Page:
The source population comprised 130 healthy Swedish infants born in 1998 to 2001 at the Sahlgrenska University Hospital, Göteborg, Sweden. They were part of a prospective birth cohort study examining the relation between the intestinal colonization pattern and allergy development, the ALLERGYFLORA study (1, 2). E. coli strains (n = 149) from 70 of these were previously described with regard to E. coli colonization pattern, association between certain virulence factor genes, phylogenetic group distribution, and persistence (28, 30). Here in a larger infant cohort, carriage of six PAI markers, including PAI I536, II536, III536, IV536, IIJ96, and IICFT073, as well as malX and usp, in the intestinal E. coli strains was identified. Phylogenetic group distribution was further determined.

E. coli strains were isolated and quantified in stools as previously described (1). In brief, a rectal swab was obtained at 3 days of age and cultured semiquantitatively under aerobic condition for facultative bacteria. Fecal samples were collected at 1, 2, 4, and 8 weeks and at 6 and 12 months of age. They were diluted serially and cultured on Drigalski's agar for isolation of Enterobacteriaceae. One to six colonies with different morphologies were isolated from each positive culture and enumerated, subcultured, identified to species level by using biotyping (API20E; API Systems SA, La Balme les Grottes, Montalieu-Vercieu, France), and stored at −70°C. CFU with the same morphology within each sample were regarded as the same strain. After species identification, E. coli isolates were analyzed by random amplified polymorphic DNA (RAPD) profiling. Isolates from a particular infant that exhibited RAPD patterns differing by no more than three weak bands were considered to be the same strain (28).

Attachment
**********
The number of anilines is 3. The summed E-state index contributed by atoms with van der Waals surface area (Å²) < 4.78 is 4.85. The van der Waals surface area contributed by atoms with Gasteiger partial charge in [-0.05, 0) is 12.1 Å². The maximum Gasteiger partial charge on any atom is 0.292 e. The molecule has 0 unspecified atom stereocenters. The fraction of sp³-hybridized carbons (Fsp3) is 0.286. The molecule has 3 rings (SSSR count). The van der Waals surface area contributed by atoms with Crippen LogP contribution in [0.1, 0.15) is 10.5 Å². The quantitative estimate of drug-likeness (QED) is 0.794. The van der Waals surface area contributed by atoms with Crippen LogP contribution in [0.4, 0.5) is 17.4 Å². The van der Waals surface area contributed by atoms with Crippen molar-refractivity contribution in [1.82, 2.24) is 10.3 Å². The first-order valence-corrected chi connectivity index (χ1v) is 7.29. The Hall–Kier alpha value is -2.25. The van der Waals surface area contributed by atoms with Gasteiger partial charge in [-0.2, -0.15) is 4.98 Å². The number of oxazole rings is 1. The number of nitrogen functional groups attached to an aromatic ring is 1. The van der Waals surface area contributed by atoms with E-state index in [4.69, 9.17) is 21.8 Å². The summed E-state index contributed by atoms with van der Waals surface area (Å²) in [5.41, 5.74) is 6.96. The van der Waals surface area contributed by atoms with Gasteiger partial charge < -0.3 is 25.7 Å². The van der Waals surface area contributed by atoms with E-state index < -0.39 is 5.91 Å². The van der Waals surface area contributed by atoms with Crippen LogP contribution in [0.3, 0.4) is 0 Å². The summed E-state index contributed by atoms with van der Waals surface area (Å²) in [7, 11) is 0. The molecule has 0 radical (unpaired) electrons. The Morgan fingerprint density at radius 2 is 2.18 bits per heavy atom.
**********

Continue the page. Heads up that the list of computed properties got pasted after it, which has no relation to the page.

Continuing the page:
The strains were divided into three groups according to the time they persisted in the host: strains colonizing the microbiota for <3 weeks were termed transient strains, strains colonizing for 1 to 11 months were termed intermediate colonizers, and those colonizing for ≥12 months were termed long-term colonizers. Strains appearing only once in the last sample or in samples with long sampling intervals could not be classified according to these definitions and therefore were included only in characterization of the infant E. coli microbiota.

Detection of markers for pathogenicity islands and assignment to phylogenetic groups by PCR.

Phylogenetic group distribution was determined using triplex PCR as described by Clermont et al. (8) with slight modifications. Bacterial DNA was added to a PCR mixture containing HotStarTaq master mix (Qiagen, Spånga, Sweden) and 20 pmol of each primer pair amplifying the genes chuA and yjaA and the DNA fragment TspE4.C2.